The Washington State Department of Agriculture will host an open house on Thursday, March 9th to address plans to eradicate the Japanese Beetle.  The open house is scheduled to run from 5 p.m. to 7 p.m. at the Grandview Library, 500 W. Main St. Grandview, WA 98930.  Those living in the infestation zone are encouraged to attend to learn about the proposed eradication and give consent to have their property treated free of charge.  WSDA will have English and Spanish-speaking representatives at the event to answer questions or take consent forms.


Eradication plans include using an insecticide to treat the properties in and around the infested area, including private property.  WSDA will seek permission from each property owner in the designated areas. Owners should have received a letter last month; a second letter is on its way for those who have not returned their forms yet.


WSDA plans to, pending funding, treat the properties in and around the infestation area. Representatives at the open house will detail more information on the proposed treatment plan.  Acelepryn, the product named in the proposed treatment plan, is a low-risk insecticide that is not hazardous to humans or domestic animals. Applicators spray the product to plant foliage or directly to lawns. The product can also be in a granular form, applied by seed spreader.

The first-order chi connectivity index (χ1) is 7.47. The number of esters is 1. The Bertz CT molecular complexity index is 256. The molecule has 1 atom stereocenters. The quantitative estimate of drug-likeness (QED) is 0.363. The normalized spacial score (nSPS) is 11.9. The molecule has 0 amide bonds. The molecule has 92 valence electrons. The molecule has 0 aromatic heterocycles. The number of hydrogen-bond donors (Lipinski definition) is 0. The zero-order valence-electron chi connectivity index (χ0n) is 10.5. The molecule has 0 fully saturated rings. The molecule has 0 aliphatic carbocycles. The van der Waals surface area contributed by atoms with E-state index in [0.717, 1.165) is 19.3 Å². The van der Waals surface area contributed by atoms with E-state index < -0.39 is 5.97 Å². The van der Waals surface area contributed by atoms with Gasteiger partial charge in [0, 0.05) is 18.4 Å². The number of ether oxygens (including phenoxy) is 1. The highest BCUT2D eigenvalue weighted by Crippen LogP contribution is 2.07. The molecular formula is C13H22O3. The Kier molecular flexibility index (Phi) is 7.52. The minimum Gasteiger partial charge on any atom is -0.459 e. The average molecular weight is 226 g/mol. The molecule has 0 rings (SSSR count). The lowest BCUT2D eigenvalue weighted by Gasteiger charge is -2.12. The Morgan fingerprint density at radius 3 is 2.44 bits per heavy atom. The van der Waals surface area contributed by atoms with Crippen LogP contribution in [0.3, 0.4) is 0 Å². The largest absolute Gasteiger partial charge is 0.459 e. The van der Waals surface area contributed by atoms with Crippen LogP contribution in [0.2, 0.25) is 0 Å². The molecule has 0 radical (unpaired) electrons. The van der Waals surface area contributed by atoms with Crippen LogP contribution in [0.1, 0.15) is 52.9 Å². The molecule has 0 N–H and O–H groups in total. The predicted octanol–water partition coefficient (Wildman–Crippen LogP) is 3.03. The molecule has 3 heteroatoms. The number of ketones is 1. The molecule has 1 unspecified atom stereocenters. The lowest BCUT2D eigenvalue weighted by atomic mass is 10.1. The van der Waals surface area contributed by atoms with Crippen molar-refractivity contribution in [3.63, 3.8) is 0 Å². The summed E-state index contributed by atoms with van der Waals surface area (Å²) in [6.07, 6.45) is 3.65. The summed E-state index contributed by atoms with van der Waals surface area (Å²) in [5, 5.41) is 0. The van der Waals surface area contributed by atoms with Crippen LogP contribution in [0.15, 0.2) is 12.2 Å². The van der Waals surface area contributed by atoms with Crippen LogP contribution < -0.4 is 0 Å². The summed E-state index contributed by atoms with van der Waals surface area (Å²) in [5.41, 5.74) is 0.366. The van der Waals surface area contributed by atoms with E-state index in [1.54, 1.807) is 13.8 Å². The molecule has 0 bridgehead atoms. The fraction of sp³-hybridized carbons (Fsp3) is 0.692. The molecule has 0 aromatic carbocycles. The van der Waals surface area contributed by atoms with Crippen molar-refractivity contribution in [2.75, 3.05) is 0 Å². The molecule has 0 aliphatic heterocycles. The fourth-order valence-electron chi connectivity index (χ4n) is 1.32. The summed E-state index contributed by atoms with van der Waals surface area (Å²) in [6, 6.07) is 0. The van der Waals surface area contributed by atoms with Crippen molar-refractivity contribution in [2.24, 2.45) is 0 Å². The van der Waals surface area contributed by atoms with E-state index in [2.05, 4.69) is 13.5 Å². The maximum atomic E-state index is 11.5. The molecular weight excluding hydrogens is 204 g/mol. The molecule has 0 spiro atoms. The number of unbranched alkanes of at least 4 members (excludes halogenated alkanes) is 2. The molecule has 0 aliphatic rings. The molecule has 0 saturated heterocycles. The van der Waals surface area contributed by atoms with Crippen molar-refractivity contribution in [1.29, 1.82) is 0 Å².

“Other Japanese beetle eradication projects across the Northwest have shown that a single application to the soil with the pesticide Acelepryn in late April or early May would be the best option,” Camilo Acosta, WSDA eradication project coordinator said. “There may be highly infested areas that will need a second application sprayed directly on the foliage of the plants.”


Agencies in Oregon, Idaho, California, and Utah have used this product for Japanese beetle eradication projects since 2009 and, in some cases, successfully and safely eradicated the pest.


WSDA officials are working on a permanent rule to replace the current emergency rule that recently expanded the quarantine adopted last year, prohibiting certain items from leaving the infested area. The items prohibited include those at most risk of transporting Japanese beetle.


WSDA will again set traps in Grandview and surrounding areas, checking for Japanese beetles. We will increase our trapping efforts, hanging 3,100 traps in the area and again inviting community members to hang traps and report their findings.


Visit WSDA's Website for updates and more information on this invasive pest.


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